Surprisingly few tools are required for most clinical examinations. You should wear a watch to count the pulse and respiratory rate, and carry a stethoscope, a torch and a tapemeasure. On the wards and outpatient departments you can expect (but check) disposable gloves, wooden spatulas, and a sphygmomanometer, an ophthalmoscope and an auroscope. Additional tools are required for ENT (nasal speculum, mirror and endoscope), neurological (odorants, Snellen and colour vision charts, cotton wool, sterile pin, tuning fork, 2 point retractor, patellar hammer), musculoskeletal (goniometer) and pelvic examination (proctoscope and vaginal speculum).

Ask the patient to demonstrate an abnormality, to direct your own examination: disease represents loss or modification of form and function, but be aware that the full house of classical signs of a specific disease are not present in every patient.

Table 1 Check list for lumps and ulcers (bold = both)

  • The history and examination are usually sufficient to provide a provisional diagnosis and a management plan; investigations provide further evidence on the diagnosis and help monitor progress

 

  • The systems review (table 2) is an effective means of surveying the activity of the whole body, identifying problems not volunteered or noticed by the patient, and helping the diagnosis of the presenting and subsidiary problems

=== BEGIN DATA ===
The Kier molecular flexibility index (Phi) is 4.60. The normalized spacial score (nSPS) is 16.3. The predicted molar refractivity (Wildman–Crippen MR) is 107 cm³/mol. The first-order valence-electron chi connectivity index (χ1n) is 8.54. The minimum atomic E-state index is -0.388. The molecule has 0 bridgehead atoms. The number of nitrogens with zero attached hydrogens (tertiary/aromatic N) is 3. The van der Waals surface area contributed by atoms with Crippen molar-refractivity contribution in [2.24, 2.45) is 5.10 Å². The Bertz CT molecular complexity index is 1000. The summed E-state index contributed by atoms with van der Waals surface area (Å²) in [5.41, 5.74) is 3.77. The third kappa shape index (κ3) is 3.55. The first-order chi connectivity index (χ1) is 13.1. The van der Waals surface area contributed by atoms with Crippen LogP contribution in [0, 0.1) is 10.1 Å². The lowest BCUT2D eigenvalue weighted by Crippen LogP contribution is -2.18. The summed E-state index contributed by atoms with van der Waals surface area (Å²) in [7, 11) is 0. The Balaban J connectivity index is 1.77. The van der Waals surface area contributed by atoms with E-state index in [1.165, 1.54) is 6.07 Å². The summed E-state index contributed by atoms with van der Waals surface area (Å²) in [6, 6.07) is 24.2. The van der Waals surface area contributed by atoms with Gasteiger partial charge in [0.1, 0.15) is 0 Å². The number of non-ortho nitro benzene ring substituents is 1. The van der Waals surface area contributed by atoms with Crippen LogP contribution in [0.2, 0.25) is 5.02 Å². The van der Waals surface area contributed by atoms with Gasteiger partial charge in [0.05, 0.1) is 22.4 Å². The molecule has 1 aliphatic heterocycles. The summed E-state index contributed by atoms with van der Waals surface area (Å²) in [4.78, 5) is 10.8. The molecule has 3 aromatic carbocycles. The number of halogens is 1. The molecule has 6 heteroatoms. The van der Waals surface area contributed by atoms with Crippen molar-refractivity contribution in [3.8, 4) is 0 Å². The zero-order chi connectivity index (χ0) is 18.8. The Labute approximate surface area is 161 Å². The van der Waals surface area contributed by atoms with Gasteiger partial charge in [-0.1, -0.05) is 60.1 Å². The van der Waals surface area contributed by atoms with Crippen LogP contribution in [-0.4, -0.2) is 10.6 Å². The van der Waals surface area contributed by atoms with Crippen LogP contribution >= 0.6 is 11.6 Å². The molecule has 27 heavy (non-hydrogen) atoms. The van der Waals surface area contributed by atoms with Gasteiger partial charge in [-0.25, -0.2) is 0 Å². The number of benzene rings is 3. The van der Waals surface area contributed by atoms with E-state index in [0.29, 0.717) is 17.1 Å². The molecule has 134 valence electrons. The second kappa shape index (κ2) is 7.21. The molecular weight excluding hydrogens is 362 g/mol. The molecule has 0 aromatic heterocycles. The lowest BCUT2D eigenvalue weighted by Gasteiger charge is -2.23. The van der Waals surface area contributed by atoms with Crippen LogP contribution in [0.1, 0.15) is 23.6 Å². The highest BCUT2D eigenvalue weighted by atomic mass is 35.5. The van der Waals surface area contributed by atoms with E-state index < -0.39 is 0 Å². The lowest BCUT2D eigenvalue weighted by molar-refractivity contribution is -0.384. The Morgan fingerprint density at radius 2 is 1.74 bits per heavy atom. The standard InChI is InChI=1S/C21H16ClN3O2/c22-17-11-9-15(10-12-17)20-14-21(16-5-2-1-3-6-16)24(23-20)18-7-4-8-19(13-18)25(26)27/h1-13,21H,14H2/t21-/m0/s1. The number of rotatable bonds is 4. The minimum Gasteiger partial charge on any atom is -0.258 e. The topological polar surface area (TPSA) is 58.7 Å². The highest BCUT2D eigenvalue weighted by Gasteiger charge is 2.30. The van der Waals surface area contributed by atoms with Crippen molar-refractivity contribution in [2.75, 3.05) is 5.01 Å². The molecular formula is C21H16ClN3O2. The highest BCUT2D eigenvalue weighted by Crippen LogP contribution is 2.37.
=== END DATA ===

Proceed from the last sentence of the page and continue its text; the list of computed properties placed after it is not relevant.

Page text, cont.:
• When there is still difficulty in making a diagnosis, consider the anatomy of the region involved, and systematically go through the potential causes of disease (the diagnostic sieve)
  • When considering the anatomical structures (table 2), also think of the nerve supply to the symptomatic area, as the pain could be due to radiation from proximal nerve damage or referred from a deeper structure supplied by the same dermatome
  • The diagnostic sieve originated from the five pathologies of the surgical sieve – congenital, infection, trauma, neoplasia and degenerative disease. The other pathologies in table 2 are less common surgical problems and infection has been expanded to inflammation
  • Inflammation is the “body’s response to injury”, where the injury may be infective (viruses, bacteria, fungi, protozoa, parasites), but also due to trauma, neoplasia and to “foreign” protein, giving rise to an antigen/antibody response, as in autoimmune disease
  • In neoplasia, consider benign and malignant, and in the latter, primary and secondary disease
  • Degenerative disease includes arterial, arthritic, dementia and other diseases of the old, and sometimes not so old

Table 2 Considerations in diagnosis